Sara Caplan graduated from Harvard College in 2015, and she now lives in LA where she works as an essay tutor and teaches sculpture classes at a community welding shop. She believes that one of the biggest secrets to an interesting life is to "stay floaty," aka to remain open to the currents of life, ready to ride them into the unexpected. This applies to college admissions as well — if we get too dead set on a particular school or a particular essay topic, we'll become blind to all the many wonderful other options around us! There is not a single best school for any student. In fact, whether or not a student will be successful in college or beyond has a whole lot more to do with how ready they are to take advantage of college — how ready they are to dive into their studies, how willing they are to take risks, try new activities, and make new friends — than the branding on the degree.
When it comes to essays specifically, the trick is getting a student to relax. Schools, teachers, and, yes, parents have built up college so much and put so much pressure on these teenagers that they often literally believe that the 650 word Common App essay is the make-or-break decider for their shot at a happy life. I know that sounds insane, but it's true! I've worked with students who have panic attacks at the thought of writing this essay. Students are being told that they need to start working on this essay years before they even apply. A two page essay! It's no wonder they freeze up so much — nobody can write creatively under that kind of insane pressure.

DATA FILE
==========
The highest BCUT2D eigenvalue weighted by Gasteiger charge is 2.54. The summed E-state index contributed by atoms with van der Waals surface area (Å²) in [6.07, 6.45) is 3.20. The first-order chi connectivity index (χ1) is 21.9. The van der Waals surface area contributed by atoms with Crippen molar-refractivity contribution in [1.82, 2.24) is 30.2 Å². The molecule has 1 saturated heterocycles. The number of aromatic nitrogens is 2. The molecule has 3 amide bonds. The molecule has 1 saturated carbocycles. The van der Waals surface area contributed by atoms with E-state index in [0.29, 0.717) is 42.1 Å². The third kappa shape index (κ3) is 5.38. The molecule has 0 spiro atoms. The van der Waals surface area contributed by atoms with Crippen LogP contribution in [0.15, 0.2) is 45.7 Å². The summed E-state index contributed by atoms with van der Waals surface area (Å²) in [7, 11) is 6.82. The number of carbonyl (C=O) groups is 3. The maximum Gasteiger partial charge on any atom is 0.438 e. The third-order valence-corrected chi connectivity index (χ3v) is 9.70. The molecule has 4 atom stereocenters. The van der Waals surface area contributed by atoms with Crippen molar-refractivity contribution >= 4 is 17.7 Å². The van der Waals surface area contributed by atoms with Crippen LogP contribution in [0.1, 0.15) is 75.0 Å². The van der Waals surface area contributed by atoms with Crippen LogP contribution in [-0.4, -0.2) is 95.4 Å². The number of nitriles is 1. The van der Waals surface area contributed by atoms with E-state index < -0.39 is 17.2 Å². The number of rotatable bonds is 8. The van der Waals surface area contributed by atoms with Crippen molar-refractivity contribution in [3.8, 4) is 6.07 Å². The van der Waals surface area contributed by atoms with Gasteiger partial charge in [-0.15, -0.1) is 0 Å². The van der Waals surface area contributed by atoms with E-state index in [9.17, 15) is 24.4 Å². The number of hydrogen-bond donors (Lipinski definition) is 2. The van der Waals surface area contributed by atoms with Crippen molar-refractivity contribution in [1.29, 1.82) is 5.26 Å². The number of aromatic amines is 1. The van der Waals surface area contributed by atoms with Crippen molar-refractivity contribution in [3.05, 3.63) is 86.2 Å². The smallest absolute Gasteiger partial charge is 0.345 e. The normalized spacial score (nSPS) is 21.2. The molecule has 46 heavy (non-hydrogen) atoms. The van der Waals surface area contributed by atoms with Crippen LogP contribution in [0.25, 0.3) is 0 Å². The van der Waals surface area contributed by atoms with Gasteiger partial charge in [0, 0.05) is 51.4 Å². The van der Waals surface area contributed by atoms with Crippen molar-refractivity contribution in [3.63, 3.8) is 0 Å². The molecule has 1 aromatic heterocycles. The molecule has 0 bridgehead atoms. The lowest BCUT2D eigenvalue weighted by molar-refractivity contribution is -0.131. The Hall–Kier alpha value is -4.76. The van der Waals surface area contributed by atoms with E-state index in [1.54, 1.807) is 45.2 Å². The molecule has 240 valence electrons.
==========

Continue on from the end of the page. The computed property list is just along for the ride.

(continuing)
If the student is stressed and paralyzed with anxiety while writing, that essay will be stressful to read. If the student can genuinely relax and find some fun in the process of writing, then that essay will be fun to read. My job as an essay tutor is largely to help students relax, breathe, and try to rediscover the joy of writing. When viewed from the right perspective, a personal essay is a rare chance for a student to formally engage in self-exploration, self-reflection, and self-expression. This is a chance for them to learn about and communicate what they feel is important about themselves. That's awesome! We need to let them fully engage with that process and not bury them with stress.
Sara is a trans woman, and while she loves working with any student, she especially loves to work with young queer or questioning high schoolers, because she knows how hard it can be to be a young person and fear that your teachers and tutors either won't understand you or, worse, will judge you.
You can contact Sara directly at firstname.lastname@example.org.